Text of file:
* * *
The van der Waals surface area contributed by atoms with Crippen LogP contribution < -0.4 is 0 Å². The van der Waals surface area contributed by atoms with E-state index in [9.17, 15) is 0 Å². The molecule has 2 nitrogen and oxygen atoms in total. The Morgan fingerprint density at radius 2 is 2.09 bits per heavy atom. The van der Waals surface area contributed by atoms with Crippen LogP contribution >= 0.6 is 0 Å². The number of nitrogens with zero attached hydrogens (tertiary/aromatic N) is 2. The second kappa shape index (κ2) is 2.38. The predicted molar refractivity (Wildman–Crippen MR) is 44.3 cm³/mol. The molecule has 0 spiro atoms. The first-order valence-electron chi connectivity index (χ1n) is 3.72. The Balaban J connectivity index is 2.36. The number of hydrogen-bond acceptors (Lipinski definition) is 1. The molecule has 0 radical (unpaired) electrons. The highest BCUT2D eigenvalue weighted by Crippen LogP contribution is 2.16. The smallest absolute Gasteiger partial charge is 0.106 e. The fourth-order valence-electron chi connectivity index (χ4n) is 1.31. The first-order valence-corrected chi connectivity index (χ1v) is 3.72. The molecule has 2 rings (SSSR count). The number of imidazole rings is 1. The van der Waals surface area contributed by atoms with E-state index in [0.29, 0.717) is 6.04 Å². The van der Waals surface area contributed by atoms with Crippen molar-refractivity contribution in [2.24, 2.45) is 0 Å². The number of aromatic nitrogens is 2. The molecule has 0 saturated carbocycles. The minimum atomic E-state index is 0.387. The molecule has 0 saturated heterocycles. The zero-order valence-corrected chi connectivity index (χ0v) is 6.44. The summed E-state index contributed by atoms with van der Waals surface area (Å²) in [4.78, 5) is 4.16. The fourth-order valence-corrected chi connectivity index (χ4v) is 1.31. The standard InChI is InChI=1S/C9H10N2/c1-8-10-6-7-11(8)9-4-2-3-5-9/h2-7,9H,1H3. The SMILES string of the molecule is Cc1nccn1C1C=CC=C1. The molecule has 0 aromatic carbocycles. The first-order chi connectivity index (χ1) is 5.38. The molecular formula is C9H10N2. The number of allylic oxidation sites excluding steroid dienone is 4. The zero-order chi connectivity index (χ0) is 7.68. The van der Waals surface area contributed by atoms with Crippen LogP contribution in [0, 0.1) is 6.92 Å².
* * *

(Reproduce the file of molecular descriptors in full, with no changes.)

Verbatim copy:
The van der Waals surface area contributed by atoms with Crippen LogP contribution < -0.4 is 0 Å². The van der Waals surface area contributed by atoms with E-state index in [9.17, 15) is 0 Å². The molecule has 2 nitrogen and oxygen atoms in total. The Morgan fingerprint density at radius 2 is 2.09 bits per heavy atom. The van der Waals surface area contributed by atoms with Crippen LogP contribution >= 0.6 is 0 Å². The number of nitrogens with zero attached hydrogens (tertiary/aromatic N) is 2. The second kappa shape index (κ2) is 2.38. The predicted molar refractivity (Wildman–Crippen MR) is 44.3 cm³/mol. The molecule has 0 spiro atoms. The first-order valence-electron chi connectivity index (χ1n) is 3.72. The Balaban J connectivity index is 2.36. The number of hydrogen-bond acceptors (Lipinski definition) is 1. The molecule has 0 radical (unpaired) electrons. The highest BCUT2D eigenvalue weighted by Crippen LogP contribution is 2.16. The smallest absolute Gasteiger partial charge is 0.106 e. The fourth-order valence-electron chi connectivity index (χ4n) is 1.31. The first-order valence-corrected chi connectivity index (χ1v) is 3.72. The molecule has 2 rings (SSSR count). The number of imidazole rings is 1. The van der Waals surface area contributed by atoms with E-state index in [0.29, 0.717) is 6.04 Å². The van der Waals surface area contributed by atoms with Crippen molar-refractivity contribution in [2.24, 2.45) is 0 Å². The number of aromatic nitrogens is 2. The molecule has 0 saturated carbocycles. The minimum atomic E-state index is 0.387. The molecule has 0 saturated heterocycles. The zero-order valence-corrected chi connectivity index (χ0v) is 6.44. The summed E-state index contributed by atoms with van der Waals surface area (Å²) in [4.78, 5) is 4.16. The fourth-order valence-corrected chi connectivity index (χ4v) is 1.31. The standard InChI is InChI=1S/C9H10N2/c1-8-10-6-7-11(8)9-4-2-3-5-9/h2-7,9H,1H3. The SMILES string of the molecule is Cc1nccn1C1C=CC=C1. The molecule has 0 aromatic carbocycles. The first-order chi connectivity index (χ1) is 5.38. The molecular formula is C9H10N2. The number of allylic oxidation sites excluding steroid dienone is 4. The zero-order chi connectivity index (χ0) is 7.68. The van der Waals surface area contributed by atoms with Crippen LogP contribution in [0, 0.1) is 6.92 Å².